Two games later, after a home loss to the Clippers (Washington’s fourth defeat in a row), Gortat vented a little bit about his role and gave the media some comments that would later be slightly overblown:
“I just don’t like the position I play. I’m constantly drifting more and more away from the basket. Quite honestly, that’s not my game. I’m capable of making a play or two plays like that but I feel more comfortable underneath the basket. I just got to talk to coach and clear things up. Just make sure we’re on the same page.”
John Wall would go on express confidence in his big man, imploring him not to hesitate, which Gortat had been doing, if he had the open look. The positive Wizards beat carried on with three road wins in a row over New York, Brooklyn and Boston, but Gortat still didn’t seem on his game, especially with Nene just returning from injury but still out of the starting lineup, bringing more more responsibility on Gortat’s shoulders, which came with extra attention from opposing defenses.
Randy Wittman, after a subsequent Dec. 28 home win over the Pistons (and after Gortat got destroyed by Nikola Pekovic in Minnesota the night prior), would go on to flippantly say this when asked about Gortat’s offensive role and struggles:
“If he doesn’t want to shoot 15-foot jump shots, don’t roll to 15 feet.”
Prior to that Pistons game, Wittman wished for a magic wand that would make Gortat hit eight straight shots:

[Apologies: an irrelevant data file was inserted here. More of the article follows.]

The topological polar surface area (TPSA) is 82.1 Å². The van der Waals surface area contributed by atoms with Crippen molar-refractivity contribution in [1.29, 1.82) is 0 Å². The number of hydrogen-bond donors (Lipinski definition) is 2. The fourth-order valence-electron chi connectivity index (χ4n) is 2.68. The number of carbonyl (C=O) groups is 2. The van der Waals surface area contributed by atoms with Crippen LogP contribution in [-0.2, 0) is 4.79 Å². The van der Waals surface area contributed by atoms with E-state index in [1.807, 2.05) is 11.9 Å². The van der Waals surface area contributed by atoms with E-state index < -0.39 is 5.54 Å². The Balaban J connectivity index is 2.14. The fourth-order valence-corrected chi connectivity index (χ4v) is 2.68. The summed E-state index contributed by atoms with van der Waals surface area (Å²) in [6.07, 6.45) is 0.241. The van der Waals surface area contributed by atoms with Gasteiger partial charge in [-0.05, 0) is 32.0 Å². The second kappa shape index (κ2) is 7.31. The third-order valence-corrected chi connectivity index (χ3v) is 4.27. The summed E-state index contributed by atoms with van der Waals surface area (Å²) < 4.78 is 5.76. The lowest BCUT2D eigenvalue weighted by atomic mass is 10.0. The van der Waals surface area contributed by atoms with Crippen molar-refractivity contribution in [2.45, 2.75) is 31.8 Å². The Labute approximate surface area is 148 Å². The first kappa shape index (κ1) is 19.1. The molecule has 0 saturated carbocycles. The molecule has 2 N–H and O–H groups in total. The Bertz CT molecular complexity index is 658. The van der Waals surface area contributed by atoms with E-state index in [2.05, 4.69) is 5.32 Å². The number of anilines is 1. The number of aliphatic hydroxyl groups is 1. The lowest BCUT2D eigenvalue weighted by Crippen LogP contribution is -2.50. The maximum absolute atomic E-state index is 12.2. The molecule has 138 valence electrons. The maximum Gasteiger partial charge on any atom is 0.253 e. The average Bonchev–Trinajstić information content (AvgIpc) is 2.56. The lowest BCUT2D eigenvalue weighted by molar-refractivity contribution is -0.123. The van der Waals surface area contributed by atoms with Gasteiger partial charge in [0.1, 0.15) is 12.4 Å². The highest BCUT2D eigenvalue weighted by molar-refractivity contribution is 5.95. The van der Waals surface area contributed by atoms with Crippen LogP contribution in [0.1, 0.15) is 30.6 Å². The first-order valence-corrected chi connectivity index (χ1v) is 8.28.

“Guys are going to have ups and downs. You got to play through those, stay confident and stay aggressive. I wish I had a wand that I could tap him on the head and he’s going to go out and make eight straight shots, but I don’t have that wand.”
Spacing, rotation, diving, rolling, and popping … these are not sciences to the Wizards, clearly.
And in the midst of it all, prior to a New Year’s Day game against the Mavericks, there was Dallas coach Rick Carlisle praising Gortat for his ability to shoot:
“Gortat is a guy that we’ve always liked. We signed him to an offer sheet* five years ago and Orlando matched. One of the things we thought he could do was be an effective midrange shooter in this league, and he is … he’s become that. And one of the things tonight, which is a key, is we’ve got to take away his open 14-to-16-foot shots.”